One of South Africa’s most renowned newspaper editors, Percy Qoboza built The World into the country’s largest-circulation black daily and the voice of black South Africans during the apartheid era. Qoboza accomplished this task under an intolerable burden of legislation and ruthless, often racially based, harassment.
Qoboza was best known internationally for his criticism of the South African government in the aftermath of the 1976 Soweto uprising. He was frequently subjected to intimidation, interrogation and jailing, and his defiance under the apartheid regime became a symbol of resistance throughout the world.
Tselito Percy Peter Qoboza was born on January 17, 1938, in Sophiatown, Johannesburg. He began his journalistic career in 1963 at The World, a newspaper for black South Africans.
Qoboza was appointed news editor of The World in 1967 and editor-in-chief in 1974. Under his leadership, the daily spoke out on controversial issues and launched fierce attacks on the government and its policy of apartheid, which had as its stated aim the separate development of the country’s races through rigorous racial segregation.
In June 1976, violent riots occurred in Soweto, near Johannesburg, and rapidly spread to other black urban areas. Qoboza condemned the suppression of the demonstrations that followed, during which several hundred people died, and was arrested and detained for 18 hours without being charged.
The unrest culminated in September 1977 with the death in detention of the black community leader, Steve Biko. Qoboza condemned the murder in the pages of his paper. In a month, during a massive government crackdown on black opposition activities, both The World and the Weekend World were banned. Qoboza was again arrested without charge and freed after six months, in March 1978, following an international campaign for his release.
“The ‘End of the World’ has a special meaning for journalists in South Africa,” wrote Harvey Tyson, former editor-in-chief of the Johannesburg daily, The Star. “When the paper named The World was shut down by the government, press freedom finally died in this country.”
Qoboza remained in South Africa for three more years. He worked for the black weekly The Voice, which was later banned, and then as editor of the Transvaal editions of both the daily Post and the Sunday Post, which had taken over the role and much of the readership of the banned World.
Qoboza was seldom free from threats of violence that characterised the regime’s vindictiveness toward those who opposed apartheid. The pressures eventually proved too great, and Qoboza went to live in the United States.
Speaking at the IPI’s 29th annual General Assembly in Florence, Italy, in May 1980, Qoboza said: “One of the problems of South Africa is that we are a society obsessed by race. With shining consistency, South Africa has condemned journalists; they are all no good, irrespective of their colour. But because of colour, the black journalist is more susceptible to the pressures. … The government started very modestly by refusing black reporters passports. Then there were cases of journalists leaving on travel permits, often for training scholarships, never returning to their native land again.” But in the late 1970s, action against black journalists began to be stepped up. Qoboza said that he would never forget arriving at the office one day and finding nine reporters had disappeared, seemingly “wiped off the face of the earth.” Three were later released, but he never saw the other six again.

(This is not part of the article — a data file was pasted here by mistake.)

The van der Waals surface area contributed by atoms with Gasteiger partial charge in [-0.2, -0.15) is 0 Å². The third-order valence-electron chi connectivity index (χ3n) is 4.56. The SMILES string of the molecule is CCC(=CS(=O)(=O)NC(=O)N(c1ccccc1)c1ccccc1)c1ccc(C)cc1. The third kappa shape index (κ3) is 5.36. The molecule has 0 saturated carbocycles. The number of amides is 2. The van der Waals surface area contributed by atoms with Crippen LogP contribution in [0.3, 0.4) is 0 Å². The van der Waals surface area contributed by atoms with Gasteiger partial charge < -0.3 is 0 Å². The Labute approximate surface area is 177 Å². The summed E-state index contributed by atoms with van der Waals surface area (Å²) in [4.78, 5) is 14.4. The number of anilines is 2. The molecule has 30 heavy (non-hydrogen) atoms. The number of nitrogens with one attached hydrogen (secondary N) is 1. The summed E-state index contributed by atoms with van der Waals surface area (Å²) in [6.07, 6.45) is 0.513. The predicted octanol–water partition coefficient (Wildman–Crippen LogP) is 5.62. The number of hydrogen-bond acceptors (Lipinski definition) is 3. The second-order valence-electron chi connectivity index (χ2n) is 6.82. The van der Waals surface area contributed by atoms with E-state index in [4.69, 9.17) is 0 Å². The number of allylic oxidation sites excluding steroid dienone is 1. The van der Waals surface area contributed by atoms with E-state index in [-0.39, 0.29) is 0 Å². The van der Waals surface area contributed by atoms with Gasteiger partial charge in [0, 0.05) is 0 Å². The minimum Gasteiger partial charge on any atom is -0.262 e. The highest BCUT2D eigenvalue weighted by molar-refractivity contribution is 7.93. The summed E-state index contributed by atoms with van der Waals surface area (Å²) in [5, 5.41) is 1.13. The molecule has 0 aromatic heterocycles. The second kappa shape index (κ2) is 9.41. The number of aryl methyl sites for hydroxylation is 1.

In the United States, Qoboza assumed the position of guest editor at the Washington Star, where he continued to be an outspoken critic of the apartheid regime as the editor in charge of Third World and UN affairs.
In 1985, Qoboza returned to South Africa, where the Post and Sunday Post had been closed in his absence, and began working as editor of the weekly City Press. Although owned by the pro-government Afrikaans press group, Nasionale Pers, he was allowed complete editorial independence and continued to criticise the apartheid regime in his hard-hitting column, “Percy’s Pitch.”
Under Qoboza’s editorship, City Press quickly became the country’s widest-read black-edited publication. Its circulation hit a peak of more than 200,000 shortly before Qoboza died, tragically, on his 50th birthday, after a short illness.
From Our Archive:
Address of Percy Qoboza to IPI’s 29th General Assembly in Florence, Italy, 1980.
“With shining consistency, South Africa has condemned journalists; they are all no good, irrespective of their colour. But because of colour, the black journalist is more susceptible to the pressures.”